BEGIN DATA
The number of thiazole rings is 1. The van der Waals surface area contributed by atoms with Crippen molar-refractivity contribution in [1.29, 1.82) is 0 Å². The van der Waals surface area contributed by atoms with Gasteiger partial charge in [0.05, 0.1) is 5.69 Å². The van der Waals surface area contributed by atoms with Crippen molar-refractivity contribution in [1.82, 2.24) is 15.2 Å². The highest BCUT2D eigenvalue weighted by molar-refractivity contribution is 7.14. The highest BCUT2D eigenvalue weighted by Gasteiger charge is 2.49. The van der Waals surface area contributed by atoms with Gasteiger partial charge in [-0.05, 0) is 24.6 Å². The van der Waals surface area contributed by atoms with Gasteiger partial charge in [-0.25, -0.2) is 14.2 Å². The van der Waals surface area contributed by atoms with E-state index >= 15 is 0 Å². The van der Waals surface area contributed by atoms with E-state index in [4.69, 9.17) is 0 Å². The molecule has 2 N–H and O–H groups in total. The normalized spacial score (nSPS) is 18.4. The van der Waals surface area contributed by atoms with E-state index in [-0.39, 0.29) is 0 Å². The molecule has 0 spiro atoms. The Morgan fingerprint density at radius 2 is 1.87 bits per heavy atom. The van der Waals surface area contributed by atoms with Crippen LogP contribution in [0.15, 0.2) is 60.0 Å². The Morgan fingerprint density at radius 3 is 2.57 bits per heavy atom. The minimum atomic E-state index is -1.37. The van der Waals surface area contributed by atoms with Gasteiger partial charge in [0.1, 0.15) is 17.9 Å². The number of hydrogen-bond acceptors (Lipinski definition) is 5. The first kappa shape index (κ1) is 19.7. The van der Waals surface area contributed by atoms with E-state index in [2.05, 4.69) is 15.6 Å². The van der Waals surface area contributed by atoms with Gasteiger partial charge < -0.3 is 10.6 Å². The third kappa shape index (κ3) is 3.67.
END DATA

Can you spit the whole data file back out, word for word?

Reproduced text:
The number of thiazole rings is 1. The van der Waals surface area contributed by atoms with Crippen molar-refractivity contribution in [1.29, 1.82) is 0 Å². The van der Waals surface area contributed by atoms with Gasteiger partial charge in [0.05, 0.1) is 5.69 Å². The van der Waals surface area contributed by atoms with Crippen molar-refractivity contribution in [1.82, 2.24) is 15.2 Å². The highest BCUT2D eigenvalue weighted by molar-refractivity contribution is 7.14. The highest BCUT2D eigenvalue weighted by Gasteiger charge is 2.49. The van der Waals surface area contributed by atoms with Gasteiger partial charge in [-0.05, 0) is 24.6 Å². The van der Waals surface area contributed by atoms with Gasteiger partial charge in [-0.25, -0.2) is 14.2 Å². The van der Waals surface area contributed by atoms with E-state index >= 15 is 0 Å². The van der Waals surface area contributed by atoms with E-state index in [4.69, 9.17) is 0 Å². The molecule has 2 N–H and O–H groups in total. The normalized spacial score (nSPS) is 18.4. The van der Waals surface area contributed by atoms with E-state index in [-0.39, 0.29) is 0 Å². The molecule has 0 spiro atoms. The Morgan fingerprint density at radius 2 is 1.87 bits per heavy atom. The van der Waals surface area contributed by atoms with Crippen LogP contribution in [0.15, 0.2) is 60.0 Å². The Morgan fingerprint density at radius 3 is 2.57 bits per heavy atom. The minimum atomic E-state index is -1.37. The van der Waals surface area contributed by atoms with Gasteiger partial charge in [0.1, 0.15) is 17.9 Å². The number of hydrogen-bond acceptors (Lipinski definition) is 5. The first kappa shape index (κ1) is 19.7. The van der Waals surface area contributed by atoms with E-state index in [2.05, 4.69) is 15.6 Å². The van der Waals surface area contributed by atoms with Gasteiger partial charge < -0.3 is 10.6 Å². The third kappa shape index (κ3) is 3.67.